Glucocorticoid-induced TNFR (Gitr) and Ox40, two members of the TNFR superfamily, play important roles in regulating activities of effector and regulatory T cells (Treg). Their gene expression is induced by T cell activation and further upregulated in Foxp3+ Treg. Although the role of Foxp3 as a transcriptional repressor in Treg is well established, the mechanisms underlying Foxp3-mediated transcriptional upregulation remain poorly understood. This transcription factor seems to upregulate expression not only of Gitr and Ox40, but also other genes, including Ctla4, Il35, Cd25, all critical to Treg function. To investigate how Foxp3 achieves such upregulation, we analyzed its activity on Gitr and Ox40 genes located within a 15.1-kb region. We identified an enhancer located downstream of the Gitr gene, and both Gitr and Ox40 promoter activities were shown to be upregulated by the NF-kappaB-mediated enhancer activity. We also show, using the Gitr promoter, that the enhancer activity was further upregulated in conjunction with Foxp3. Foxp3 appears to stabilize NF-kappaB p50 binding by anchoring it to the enhancer, thereby enabling local accumulation of transcriptional complexes containing other members of the NF-kappaB and IkappaB families. These findings may explain how Foxp3 can activate expression of certain genes while suppressing others.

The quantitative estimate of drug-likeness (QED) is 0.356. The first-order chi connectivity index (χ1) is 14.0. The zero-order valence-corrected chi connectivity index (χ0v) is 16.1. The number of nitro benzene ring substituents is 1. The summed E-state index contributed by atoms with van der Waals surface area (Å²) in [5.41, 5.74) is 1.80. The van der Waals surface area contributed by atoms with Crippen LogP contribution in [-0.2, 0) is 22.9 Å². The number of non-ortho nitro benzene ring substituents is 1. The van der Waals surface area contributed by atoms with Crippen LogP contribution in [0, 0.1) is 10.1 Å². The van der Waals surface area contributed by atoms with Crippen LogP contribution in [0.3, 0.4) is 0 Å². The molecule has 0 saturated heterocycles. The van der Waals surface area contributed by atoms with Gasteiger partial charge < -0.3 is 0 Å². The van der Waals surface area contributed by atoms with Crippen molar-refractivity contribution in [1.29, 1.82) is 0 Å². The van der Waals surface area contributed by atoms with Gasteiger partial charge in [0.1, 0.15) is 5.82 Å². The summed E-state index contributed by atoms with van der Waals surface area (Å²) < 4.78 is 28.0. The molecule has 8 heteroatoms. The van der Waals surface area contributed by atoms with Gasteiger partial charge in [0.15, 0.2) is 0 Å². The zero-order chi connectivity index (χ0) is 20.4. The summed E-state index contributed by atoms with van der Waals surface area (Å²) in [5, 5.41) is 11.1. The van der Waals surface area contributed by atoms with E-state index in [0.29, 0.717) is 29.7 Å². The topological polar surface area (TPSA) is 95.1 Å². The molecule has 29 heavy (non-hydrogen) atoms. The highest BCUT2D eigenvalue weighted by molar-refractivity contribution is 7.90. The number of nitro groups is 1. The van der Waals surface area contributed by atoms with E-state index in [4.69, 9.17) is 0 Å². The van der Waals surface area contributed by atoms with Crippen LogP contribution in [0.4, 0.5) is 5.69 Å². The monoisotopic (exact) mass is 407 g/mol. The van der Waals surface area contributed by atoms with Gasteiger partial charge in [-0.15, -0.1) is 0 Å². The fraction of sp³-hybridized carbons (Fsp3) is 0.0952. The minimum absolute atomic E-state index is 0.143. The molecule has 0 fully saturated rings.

Moffat, J. M., et al. (2013). “Hepatitis B virus-like particles access major histocompatibility class I and II antigen presentation pathways in primary dendritic cells.” Vaccine 31(18): 2310-2316. PubMed
Virus-like particles (VLPs) represent high density displays of viral proteins that efficiently trigger immunity. VLPs composed of the small hepatitis B virus envelope protein (HBsAgS) are useful vaccine platforms that induce humoral and cellular immune responses. Notably, however, some studies suggest HBsAgS VLPs impair dendritic cell (DC) function. Here we investigated HBsAgS VLP interaction with DC subsets and antigen access to major histocompatibility complex (MHC) class I and II antigen presentation pathways in primary DCs. HBsAgS VLPs impaired plasmacytoid DC (pDC) interferon alpha (IFNalpha) production in response to CpG in vitro, but did not alter conventional DC (cDC) or pDC phenotype when administered in vivo. To assess cellular immune responses, HBsAgS VLPs were generated containing the ovalbumin (OVA) model epitopes OVA(257-264) and OVA(323-339) to access MHCI and MHCII antigen presentation pathways, respectively; both in vitro and following immunisation in vivo. HBsAgS VLP-OVA(257-264) elicited CTL responses in vivo that were not enhanced by inclusion of an additional MHCII helper epitope. HBsAgS VLP-OVA(257-264) administered in vivo was cross-presented by CD8(+) DCs, but not CD8(-) DCs. Therefore, HBsAgS VLPs can deliver antigen to both MHCI and MHCII antigen presentation pathways in primary DCs and promote cytotoxic and helper T cell priming despite their suppressive effect on pDCs.